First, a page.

An engine speed sensor 15 detects engine speed (engine rpm) of the engine and generates pulses indicative of engine speed detected. Mounted within an intake passage 16 is a throttle valve 18 which opens in degrees. A throttle sensor 20 detects the opening degree of the throttle valve (throttle position) 18 and generates an analog signal indicative of the throttle opening degree detected. The analog signal of the throttle sensor 20 is supplied to an analog-to-digital converter (A/D) 21. Upstream of the throttle valve 18 is arranged a mass air flow meter 24 which detects mass air flow rate of intake air inducted by the engine 14, and generates an analog signal indicative of the mass airflow rate. This analog signal is supplied to an analog-to-digital converter (A/D) 25. The mass airflow meter 24 can be of the well-known hot wire film type. An engine coolant temperature element 28 detects the temperature of engine coolant and generates an analog signal indicative of the engine coolant temperature detected. This analog signal is supplied to an analog-to-digital converter (A/D) 29.

An output shaft speed sensor 36 detects revolution speed of the output shaft 34 and generates pulses indicative of the output shaft speed detected. The output shaft speed sensor 36 serves as a transmission mount vehicle speed sensor. Another vehicle speed sensor is mounted in a vehicle speed meter within a passenger compartment of the vehicle. An automatic transmission fluid (ATF) temperature sensor 40 detects the temperature of automatic transmission fluid and generates an analog signal indicative of the ATF temperature detected. This analog signal is supplied to an analog-to-digital (A/D) converter 41.

In FIG. 1, A/D converters 21, 25, 29 and 41 are illustrated as being separated from the control unit 10 for ease of explanation in the following description. Actually, the functions of these analog-to-digital converters are incorporated in the I/O interface circuit of the control unit 10.

Except the mass airflow meter 24, the motor vehicle power train illustrated in FIG. 1 is substantially the same as described in a publication "NISSAN FULL-RANGE AUTOMATIC TRANSMISSION RE4R03A TYPE, SERVICE MANUAL, (A261c10)" issued on March 1988 by NISSAN MOTOR COMPANY LINITED. For a detailed description, reference should be made to this publication.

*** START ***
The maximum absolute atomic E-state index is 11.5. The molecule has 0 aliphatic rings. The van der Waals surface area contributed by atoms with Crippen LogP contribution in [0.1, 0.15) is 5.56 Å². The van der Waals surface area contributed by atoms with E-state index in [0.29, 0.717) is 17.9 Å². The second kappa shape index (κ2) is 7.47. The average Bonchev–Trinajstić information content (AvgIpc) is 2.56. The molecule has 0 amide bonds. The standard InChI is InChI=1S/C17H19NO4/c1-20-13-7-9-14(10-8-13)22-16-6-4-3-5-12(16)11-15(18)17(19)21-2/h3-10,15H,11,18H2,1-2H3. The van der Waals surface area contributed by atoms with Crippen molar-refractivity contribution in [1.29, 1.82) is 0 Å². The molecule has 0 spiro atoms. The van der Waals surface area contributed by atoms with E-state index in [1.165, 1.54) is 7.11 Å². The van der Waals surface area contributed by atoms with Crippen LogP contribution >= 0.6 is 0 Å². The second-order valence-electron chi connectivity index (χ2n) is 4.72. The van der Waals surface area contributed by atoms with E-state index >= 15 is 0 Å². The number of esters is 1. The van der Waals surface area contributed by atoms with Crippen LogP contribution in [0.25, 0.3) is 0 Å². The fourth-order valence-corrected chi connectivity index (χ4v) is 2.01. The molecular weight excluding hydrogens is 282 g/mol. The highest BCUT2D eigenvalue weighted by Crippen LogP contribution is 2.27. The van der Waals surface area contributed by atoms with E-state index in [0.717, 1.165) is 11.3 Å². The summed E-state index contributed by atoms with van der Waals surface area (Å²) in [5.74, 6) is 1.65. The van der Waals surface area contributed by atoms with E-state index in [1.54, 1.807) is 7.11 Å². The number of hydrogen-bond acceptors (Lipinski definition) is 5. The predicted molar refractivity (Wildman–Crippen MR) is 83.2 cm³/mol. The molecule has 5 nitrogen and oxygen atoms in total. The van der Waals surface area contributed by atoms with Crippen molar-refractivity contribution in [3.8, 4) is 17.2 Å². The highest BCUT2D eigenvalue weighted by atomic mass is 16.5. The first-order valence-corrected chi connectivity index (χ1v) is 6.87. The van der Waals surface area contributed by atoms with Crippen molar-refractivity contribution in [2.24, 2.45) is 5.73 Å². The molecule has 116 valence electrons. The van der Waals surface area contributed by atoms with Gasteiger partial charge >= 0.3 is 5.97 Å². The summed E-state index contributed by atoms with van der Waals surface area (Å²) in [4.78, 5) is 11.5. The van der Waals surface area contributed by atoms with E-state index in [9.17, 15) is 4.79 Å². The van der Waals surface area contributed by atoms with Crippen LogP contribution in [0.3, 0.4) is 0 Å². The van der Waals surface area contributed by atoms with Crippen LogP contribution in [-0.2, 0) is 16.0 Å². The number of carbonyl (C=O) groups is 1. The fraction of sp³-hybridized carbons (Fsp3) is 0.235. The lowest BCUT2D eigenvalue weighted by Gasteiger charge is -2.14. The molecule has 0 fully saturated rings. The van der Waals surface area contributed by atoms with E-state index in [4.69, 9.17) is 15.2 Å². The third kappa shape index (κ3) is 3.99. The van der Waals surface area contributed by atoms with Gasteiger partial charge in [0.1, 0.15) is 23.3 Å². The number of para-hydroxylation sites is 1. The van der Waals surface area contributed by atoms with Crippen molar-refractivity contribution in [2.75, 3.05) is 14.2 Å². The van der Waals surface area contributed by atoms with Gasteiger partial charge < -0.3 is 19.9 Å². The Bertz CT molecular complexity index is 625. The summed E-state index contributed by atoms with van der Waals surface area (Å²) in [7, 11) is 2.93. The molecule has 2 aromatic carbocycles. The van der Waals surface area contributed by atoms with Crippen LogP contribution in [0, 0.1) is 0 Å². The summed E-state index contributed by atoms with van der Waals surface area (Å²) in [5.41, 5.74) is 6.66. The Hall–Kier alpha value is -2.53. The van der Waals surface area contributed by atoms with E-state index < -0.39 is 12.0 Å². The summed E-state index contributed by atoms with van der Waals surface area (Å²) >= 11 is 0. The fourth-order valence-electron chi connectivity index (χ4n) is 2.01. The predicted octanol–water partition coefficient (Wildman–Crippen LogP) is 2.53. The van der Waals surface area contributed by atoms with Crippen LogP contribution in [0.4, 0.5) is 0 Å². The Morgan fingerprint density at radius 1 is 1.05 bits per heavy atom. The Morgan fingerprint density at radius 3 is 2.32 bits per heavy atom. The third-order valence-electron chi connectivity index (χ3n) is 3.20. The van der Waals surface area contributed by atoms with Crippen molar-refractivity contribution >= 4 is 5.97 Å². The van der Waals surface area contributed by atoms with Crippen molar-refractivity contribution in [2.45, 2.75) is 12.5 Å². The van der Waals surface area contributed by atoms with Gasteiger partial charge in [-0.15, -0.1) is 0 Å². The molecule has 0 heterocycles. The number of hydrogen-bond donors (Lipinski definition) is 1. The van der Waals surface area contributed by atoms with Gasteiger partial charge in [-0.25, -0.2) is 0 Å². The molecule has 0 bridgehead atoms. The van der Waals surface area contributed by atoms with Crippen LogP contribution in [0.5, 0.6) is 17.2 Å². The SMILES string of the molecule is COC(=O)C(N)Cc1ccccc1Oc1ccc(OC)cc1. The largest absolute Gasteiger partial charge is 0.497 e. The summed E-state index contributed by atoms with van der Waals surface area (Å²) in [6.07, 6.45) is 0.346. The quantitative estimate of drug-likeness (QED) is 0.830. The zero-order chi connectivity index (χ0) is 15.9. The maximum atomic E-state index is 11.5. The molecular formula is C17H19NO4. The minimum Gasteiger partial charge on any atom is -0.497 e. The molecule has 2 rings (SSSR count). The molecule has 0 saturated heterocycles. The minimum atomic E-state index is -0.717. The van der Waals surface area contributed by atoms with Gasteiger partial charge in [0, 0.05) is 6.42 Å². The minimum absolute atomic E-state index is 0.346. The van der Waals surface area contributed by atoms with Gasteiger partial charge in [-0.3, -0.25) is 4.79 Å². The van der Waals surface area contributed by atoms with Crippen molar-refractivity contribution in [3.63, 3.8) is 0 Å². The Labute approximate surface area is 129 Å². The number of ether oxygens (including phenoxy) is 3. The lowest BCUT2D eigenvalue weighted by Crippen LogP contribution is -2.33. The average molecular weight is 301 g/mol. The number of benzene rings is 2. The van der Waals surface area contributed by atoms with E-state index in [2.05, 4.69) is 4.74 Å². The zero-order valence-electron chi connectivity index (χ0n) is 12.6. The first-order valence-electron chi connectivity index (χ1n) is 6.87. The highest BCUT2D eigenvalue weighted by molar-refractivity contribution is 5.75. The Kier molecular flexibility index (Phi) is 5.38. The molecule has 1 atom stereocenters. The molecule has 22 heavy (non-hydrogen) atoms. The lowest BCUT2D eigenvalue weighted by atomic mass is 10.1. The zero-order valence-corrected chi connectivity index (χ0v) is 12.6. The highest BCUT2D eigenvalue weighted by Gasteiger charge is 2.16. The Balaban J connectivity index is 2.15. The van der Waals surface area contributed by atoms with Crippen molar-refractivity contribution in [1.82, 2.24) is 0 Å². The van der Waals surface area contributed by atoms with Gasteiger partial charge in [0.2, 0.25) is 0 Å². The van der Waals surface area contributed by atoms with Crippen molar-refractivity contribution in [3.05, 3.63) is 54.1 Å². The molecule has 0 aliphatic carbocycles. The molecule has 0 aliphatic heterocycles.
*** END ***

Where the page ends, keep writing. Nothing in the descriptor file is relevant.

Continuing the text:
Referring to FIGS. 2, 7, 8, and 9, FIG. 9 shows a routine for determining an appropriate gear position in accordance with one of a plurality of shift point mapping tables selected in response to a judgement regarding altitude at which the motor vehicle is operating. FIG. 7 shows a routine for deriving the judgement regarding altitude after comparing an airflow ratio KQ with predetermined values Q1 and Q2. FIG. 2 shows a routine for determining the airflow ratio KQ. Lastly, FIG. 8 shows a routine for determining whether the execution of FIG. 7 routine is justified or not.

Referring to FIG. 3, execution of this program is repeated at regular intervals of 5 msec. In FIG. 3, at step 60, analog output signal of throttle sensor 20 is converted to digital signal by A/D converter 21 to store the result at TVO in RAM.

Referring to FIG. 5, execution of this program is repeated at regular intervals of 5 msec. In FIG. 5, at step 86, analog output signal of mass airflow meter 24 is converted to digital signal by A/D converter 25 to store the result at Qa-- AD in the RAM.

Actual mass airflow rate detected by the mass airflow meter 24 has a predetermined relationship with the output signal thereof. This predetermined relationship is illustrated by the characteristic curve shown in FIG. 6. In FIG. 6, the vertical axis indicates actual mass airflow rate, while the horizontal axis indicates digital signal produced after analog to digital conversion of the output signal of mass airflow meter 24.